There has been significant coverage of the loss of the Yacht Cheeki Rafiki which has sunk in the North Atlantic and where four sailors remain missing. The combination of the decision to call off the search after 53 hours, coupled with the sense that the UK didn't have any specialist assets to contribute, in sharp contrast to the contribution for the search for Flight MH370 has led to a situation where there have been many questions asked.
The first thing to realise is that the sea is a very harsh environment to work in, and that even the best preparations can only buy so much time. The author has many vivid memories of having to conduct sea survival training over the years (which usually always seems to happen in particularly cold winters!). On entering the lake to swim to the life raft barely 100m away, and dressed in full survival gear, it was still incredible how quickly one felt the first tingling signs of hypothermia. In the environment the yacht was in last week, with 20ft seas and 50mph winds, the author’s natural instinct is that it would be exceptionally difficult to survive for any length of time.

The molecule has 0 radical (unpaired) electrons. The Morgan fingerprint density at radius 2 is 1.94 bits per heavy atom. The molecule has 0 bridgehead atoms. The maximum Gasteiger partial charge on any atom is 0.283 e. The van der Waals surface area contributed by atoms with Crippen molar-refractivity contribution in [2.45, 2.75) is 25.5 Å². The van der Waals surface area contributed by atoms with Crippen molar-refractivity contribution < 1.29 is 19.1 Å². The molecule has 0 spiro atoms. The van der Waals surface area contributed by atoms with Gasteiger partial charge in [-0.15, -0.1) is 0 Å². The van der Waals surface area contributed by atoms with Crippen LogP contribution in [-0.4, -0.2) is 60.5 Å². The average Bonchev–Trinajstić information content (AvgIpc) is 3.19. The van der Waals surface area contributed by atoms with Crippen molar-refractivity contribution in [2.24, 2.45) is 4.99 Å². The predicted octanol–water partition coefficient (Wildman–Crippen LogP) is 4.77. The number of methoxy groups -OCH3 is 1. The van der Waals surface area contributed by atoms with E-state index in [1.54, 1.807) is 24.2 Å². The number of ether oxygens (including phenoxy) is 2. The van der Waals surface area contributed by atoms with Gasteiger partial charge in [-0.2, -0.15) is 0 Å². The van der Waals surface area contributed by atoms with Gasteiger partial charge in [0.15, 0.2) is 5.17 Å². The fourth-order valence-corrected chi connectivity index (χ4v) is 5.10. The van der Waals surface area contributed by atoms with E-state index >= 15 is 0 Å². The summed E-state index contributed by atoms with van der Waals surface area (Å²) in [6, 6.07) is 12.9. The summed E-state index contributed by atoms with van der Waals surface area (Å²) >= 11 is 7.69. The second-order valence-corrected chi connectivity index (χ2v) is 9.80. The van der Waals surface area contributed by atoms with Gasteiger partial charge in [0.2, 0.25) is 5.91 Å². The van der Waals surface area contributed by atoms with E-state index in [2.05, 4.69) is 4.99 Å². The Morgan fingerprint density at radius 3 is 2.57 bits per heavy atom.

There has been rumbling in some parts of social media that the US Coastguard were in some way remiss in not extending the search for more than 53 hours. To Humphrey this seems grossly unfair- it was clear that a great deal of effort was expended in what was a very small search area (relatively speaking) to try and locate any sign of life. The location is some 1000nm offshore from the US in a remote area, and the weather was atrocious. The reality is that the superbly professional and very well equipped US Coast Guard did the best job they could to find any signs of life. Speaking to friends of the author who previously served on SAR and Nimrod, their verdict was clear that the USCG did the best job it possibly could, and there was much praise for the courage and selflessness of the crews who went out into difficult conditions to try and find them.